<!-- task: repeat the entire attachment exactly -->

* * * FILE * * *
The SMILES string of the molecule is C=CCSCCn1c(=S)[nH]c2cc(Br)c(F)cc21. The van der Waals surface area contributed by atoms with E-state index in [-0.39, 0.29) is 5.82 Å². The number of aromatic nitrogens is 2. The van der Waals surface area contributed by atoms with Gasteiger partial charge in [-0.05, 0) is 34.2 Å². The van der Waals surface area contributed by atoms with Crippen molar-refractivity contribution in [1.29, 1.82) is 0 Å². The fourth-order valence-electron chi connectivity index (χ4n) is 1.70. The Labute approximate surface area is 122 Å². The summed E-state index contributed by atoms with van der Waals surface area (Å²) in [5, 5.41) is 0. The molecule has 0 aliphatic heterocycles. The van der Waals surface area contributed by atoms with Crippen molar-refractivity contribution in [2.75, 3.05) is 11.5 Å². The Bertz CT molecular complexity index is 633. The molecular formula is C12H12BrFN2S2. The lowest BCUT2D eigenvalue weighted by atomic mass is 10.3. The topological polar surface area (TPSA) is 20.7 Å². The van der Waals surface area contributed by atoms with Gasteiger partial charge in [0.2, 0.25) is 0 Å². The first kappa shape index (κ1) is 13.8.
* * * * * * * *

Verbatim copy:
The SMILES string of the molecule is C=CCSCCn1c(=S)[nH]c2cc(Br)c(F)cc21. The van der Waals surface area contributed by atoms with E-state index in [-0.39, 0.29) is 5.82 Å². The number of aromatic nitrogens is 2. The van der Waals surface area contributed by atoms with Gasteiger partial charge in [-0.05, 0) is 34.2 Å². The van der Waals surface area contributed by atoms with Crippen molar-refractivity contribution in [1.29, 1.82) is 0 Å². The fourth-order valence-electron chi connectivity index (χ4n) is 1.70. The Labute approximate surface area is 122 Å². The summed E-state index contributed by atoms with van der Waals surface area (Å²) in [5, 5.41) is 0. The molecule has 0 aliphatic heterocycles. The van der Waals surface area contributed by atoms with Crippen molar-refractivity contribution in [2.75, 3.05) is 11.5 Å². The Bertz CT molecular complexity index is 633. The molecular formula is C12H12BrFN2S2. The lowest BCUT2D eigenvalue weighted by atomic mass is 10.3. The topological polar surface area (TPSA) is 20.7 Å². The van der Waals surface area contributed by atoms with Gasteiger partial charge in [0.2, 0.25) is 0 Å². The first kappa shape index (κ1) is 13.8.